|[the Old Science Hall at ECU--a building I never teach in!]|
I’m sitting at my desk writing syllabi for next semester. Oddly, I enjoy doing this almost as much as I enjoy writing a novel or an academic essay...okay, often more than writing an academic essay. And yet nothing gives me a worse case of writer’s block, even though I’ve written dozens of syllabi in my 13 years of teaching college and rarely teach a class that’s completely new (well, except for this semester, hence my frustration!). But really, what’s the big deal? It’s a syllabus. You slap down a few rules and procedures, list due dates and grade allocations, and call it a day. After all, that's about all students remember of it—if indeed they look at the document at all. To be honest, a syllabus is less for the student than for the professor, since it is his/her first attempt to define what the class is (or isn’t). And this is the great paradox of writing a syllabus: how can you write about a class that doesn’t even exist yet? It's just a room number and a set of dates, nothing more! You don’t know the students, you can’t predict their ability, interest level, or average attendance. The morale of the classroom is an abstraction at this point, as is the rapport. “The class” is created in the first two weeks, and though it can change—go from good to bad, or bad to good—those first two weeks determine what you can and can’t do in the class, how students see you, and what kind of learning will take place in the class.
For example, if you start our too nice and easy, doing loosey-goosey group work for the first week without any real reading or homework, nothing will change the students’ perception of you as a blow-off professor. Work will not get done; assignments will not be read; and endless e-mails will hound you about dead grandmothers and emergency trips out of town. As a greenhorn professor, I feared the first weeks, since I didn’t really know how to start a class. So I took the easy way out by not really starting at all. I would do warm-up exercises, postponing the readings until we all got to know one another. Well, they got to know me really fast—and blew off everything I tried to do by week 2 or 3. I was one of those professors. Nice, really chill, but a total push over. I spent the entire semester rolling the boulder of student perception back up the hill of rigor and accomplishment—only to have it flatten me halfway up. So then I switched tactics and started doing real work on the very first day; hello, nice to meet you, now start writing about this—or tell me everything you know about that—or let’s take a tour of one thousand years of literature in 40 minutes, okay? You could see panic in some of the students’ faces, as they were clearly not prepared to do anything, and that, too, set the tone of the class. They didn’t trust me, were terrified to speak or contribute to the class, and in general, felt that I was one of those professors—the kind that doesn't care about you, who won't listen to your problems, who doesn't care if you learn or not.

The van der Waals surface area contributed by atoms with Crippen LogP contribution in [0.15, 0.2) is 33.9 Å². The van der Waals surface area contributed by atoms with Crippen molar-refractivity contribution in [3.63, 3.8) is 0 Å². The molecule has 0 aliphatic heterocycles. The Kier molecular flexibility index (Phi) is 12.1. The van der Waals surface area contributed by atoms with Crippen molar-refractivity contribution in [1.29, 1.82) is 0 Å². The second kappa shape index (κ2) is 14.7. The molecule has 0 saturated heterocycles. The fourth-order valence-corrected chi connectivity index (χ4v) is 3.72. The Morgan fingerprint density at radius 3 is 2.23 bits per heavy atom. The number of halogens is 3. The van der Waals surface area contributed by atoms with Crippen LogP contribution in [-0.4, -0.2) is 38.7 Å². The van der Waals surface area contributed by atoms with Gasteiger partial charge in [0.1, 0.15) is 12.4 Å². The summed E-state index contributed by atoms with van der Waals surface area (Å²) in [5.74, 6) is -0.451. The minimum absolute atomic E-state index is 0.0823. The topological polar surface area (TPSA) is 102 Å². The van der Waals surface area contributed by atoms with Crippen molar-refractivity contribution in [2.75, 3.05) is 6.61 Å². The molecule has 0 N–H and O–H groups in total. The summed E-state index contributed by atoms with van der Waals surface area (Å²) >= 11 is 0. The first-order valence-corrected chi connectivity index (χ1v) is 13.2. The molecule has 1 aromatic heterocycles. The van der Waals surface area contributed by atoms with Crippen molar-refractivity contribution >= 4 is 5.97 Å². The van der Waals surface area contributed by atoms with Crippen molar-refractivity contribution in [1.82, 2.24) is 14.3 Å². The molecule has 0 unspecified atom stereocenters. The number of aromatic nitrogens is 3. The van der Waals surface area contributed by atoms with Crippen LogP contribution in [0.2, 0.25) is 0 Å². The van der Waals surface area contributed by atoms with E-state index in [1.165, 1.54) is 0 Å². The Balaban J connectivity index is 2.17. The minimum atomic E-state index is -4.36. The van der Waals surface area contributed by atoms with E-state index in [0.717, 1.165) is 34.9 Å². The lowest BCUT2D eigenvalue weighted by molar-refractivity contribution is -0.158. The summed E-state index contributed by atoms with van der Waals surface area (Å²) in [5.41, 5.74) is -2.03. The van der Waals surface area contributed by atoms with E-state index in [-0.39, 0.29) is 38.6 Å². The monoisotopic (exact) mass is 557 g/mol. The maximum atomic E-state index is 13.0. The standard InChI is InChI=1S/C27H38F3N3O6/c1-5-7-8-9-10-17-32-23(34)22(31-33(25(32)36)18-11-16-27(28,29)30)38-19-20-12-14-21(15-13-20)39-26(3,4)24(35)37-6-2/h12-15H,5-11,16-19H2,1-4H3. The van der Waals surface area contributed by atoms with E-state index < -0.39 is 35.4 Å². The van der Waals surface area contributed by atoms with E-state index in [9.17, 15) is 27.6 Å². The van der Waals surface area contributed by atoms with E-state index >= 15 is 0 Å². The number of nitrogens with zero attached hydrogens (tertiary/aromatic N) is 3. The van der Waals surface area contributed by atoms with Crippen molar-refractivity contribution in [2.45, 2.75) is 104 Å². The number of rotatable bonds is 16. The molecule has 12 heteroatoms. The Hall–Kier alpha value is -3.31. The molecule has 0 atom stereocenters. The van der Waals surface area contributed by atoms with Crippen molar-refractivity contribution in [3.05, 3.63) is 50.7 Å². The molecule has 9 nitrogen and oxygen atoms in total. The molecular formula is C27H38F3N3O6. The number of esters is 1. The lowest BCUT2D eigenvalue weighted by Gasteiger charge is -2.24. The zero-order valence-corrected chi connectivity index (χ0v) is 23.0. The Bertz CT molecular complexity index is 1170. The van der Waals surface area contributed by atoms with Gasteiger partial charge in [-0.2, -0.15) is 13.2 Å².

Obviously these are both extreme examples and many classes were a mixture of both responses—with most ending up generally upbeat. Yet those first classes remain crucial, and the syllabus is the plan of attack: it tells me how I plan to approach the entire semester before I learn a single name or regret a single assignment. In a way, the syllabus is a kind of code: it forces me to swear to a set of values that I intend to live and die by for the entire semester. If I say we’re going to write a 20 page research paper, then it forces me to teach to the assignment; the entire class has to progress toward its inevitable climax, and every assignment I write and every class I teach has to contain that goal as a kind of leitmotif. However, if I decide not to scale Everest this semester, then I can’t suddenly decide to mount an assault mid-semester; no, I have to set my gaze on smaller peaks, or perhaps even more bucolic strolls in a neighboring valley. The freedom of not knowing what the class will bring is the true power of writing the syllabus. It is an act of authorship, much like a book, poem, play, or short story; it is fictional (since the class doesn’t exist yet) and it contains a plot, themes, rising action, characters at this point, more the readings in class than the students) and an ending. You couldn't really do this if you knew the class too well, since you would think, “ah, these 5 students never even bring a book to class,” or “ah, I should have known X and Y would be in the class, and they already know this—I shouldn’t repeat it.” This is all very important and pragmatic, but such qualities are too earthbound to create a living, organic class. Doing so creates mere a syllabus, a set of rules and grade attributions. For this very reason I despise all the required statements universities typically require which belies the literary worth of a syllabus. Not even Jane Austen could make the Writing Across the Curriculum statement worthy of music or meaning—without a touch of satire, that is.